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Published September 23, 2009, 08:09 AM

Keep fresh fruits and vegetables safe to eat

Whether you grow your own produce or buy it at a farmers market or grocery store, fruits and vegetables are a colorful and healthful part of our diets. Now is a great time to brighten your plate with some of the fresh produce that’s coming into season.

By: Luella Morehouse, NDSU Extension Service, The Jamestown Sun

Whether you grow your own produce or buy it at a farmers market or grocery store, fruits and vegetables are a colorful and healthful part of our diets. Now is a great time to brighten your plate with some of the fresh produce that’s coming into season.

As you enjoy fresh produce and fresh-squeezed fruit and vegetable juices, it’s important to handle these products safely in order to reduce the risks of food-borne illness.

How should you clean fresh fruits and vegetables?

Use plenty of running water and a produce brush, if necessary, to clean fresh produce. Don’t use bleach, soap or other detergents on fresh produce because these cleansers aren’t meant to be eaten.

Is it safe to eat the bruised parts of fruits and vegetables?

It’s safest to remove and throw away bruised or damaged parts of fruits and vegetables. Those parts are most likely to contain germs. Be sure to check fresh fruits and vegetables for bruises and other damage at the store.

How long is cut-up fruit safe?

Refrigerate all cut, peeled or cooked fresh fruits and vegetables within two hours. When serving, nest the bowl of cut-up fruit in a larger bowl filled with ice.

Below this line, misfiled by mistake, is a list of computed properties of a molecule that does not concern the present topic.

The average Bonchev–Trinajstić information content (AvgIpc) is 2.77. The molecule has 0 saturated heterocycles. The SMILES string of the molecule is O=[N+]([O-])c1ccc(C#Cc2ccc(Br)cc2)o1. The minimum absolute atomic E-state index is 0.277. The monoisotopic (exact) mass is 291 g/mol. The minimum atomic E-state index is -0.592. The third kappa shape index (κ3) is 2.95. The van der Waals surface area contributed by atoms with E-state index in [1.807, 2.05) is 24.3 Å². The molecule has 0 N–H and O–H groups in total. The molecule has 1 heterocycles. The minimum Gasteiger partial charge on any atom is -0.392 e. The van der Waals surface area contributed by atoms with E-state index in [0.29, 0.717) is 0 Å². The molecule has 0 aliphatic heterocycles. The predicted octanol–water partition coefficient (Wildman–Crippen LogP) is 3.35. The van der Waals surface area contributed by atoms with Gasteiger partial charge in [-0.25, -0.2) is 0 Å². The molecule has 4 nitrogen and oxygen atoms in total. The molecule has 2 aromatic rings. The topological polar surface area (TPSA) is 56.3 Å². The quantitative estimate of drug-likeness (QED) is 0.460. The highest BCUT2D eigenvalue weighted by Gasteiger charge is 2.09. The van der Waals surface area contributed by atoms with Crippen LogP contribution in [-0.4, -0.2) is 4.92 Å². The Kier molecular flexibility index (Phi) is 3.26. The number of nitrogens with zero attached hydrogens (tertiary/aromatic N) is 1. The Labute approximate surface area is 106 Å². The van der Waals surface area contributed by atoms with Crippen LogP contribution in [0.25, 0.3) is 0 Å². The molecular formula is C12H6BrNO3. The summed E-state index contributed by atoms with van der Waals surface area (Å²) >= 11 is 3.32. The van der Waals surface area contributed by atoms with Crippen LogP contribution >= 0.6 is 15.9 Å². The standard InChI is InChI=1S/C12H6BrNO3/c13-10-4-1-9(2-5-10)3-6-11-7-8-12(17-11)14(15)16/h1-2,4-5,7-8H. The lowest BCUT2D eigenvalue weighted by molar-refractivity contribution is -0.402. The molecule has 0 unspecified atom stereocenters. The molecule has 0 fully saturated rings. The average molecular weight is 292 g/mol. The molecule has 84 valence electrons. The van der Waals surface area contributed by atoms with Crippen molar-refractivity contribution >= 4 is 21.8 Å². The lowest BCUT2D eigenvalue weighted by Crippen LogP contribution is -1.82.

Why are some fruits and vegetables waxed? Is the wax safe to eat?

Waxing helps keep fruits and vegetables fresh. It protects them from losing moisture and helps prevent bruising and mold growth. The wax is safe to eat, and only a tiny amount is used. The body doesn’t digest wax. If you prefer unwaxed produce, check if the store where you shop offers unwaxed produce. You also can peel the product, but you’ll lose fiber and nutrients.

Are there any concerns about fresh-squeezed fruit and vegetable juices?

Most of the juices sold in the United States are processed (for example, pasteurized) to kill harmful bacteria. But when fruits and vegetables are fresh-squeezed and left untreated, harmful bacteria from the inside or the outside of the produce can become a part of the finished product. If you make your own juice, wash the fruit before pressing and heat the juice to at least 160°F to kill bacteria. Store the juice in the refrigerator and use it within a few days.

Do bagged salads that are labeled “ready to eat” need to be washed?

Packaged fruits and vegetables that are labeled “washed,” triple washed” or “ready to eat” do not need to be washed.

If you would like the “FN-608 Fight BAC: Safe Handling of Fresh Fruits and Vegetables” publication, contact Luella Morehouse, FNP Education Assistant, NDSU Extension Service Stutsman County, 116 1/2 First St. E., Jamestown, ND. You can reach Morehouse at 252-9030 or luella.morehouse@ndsu.edu.

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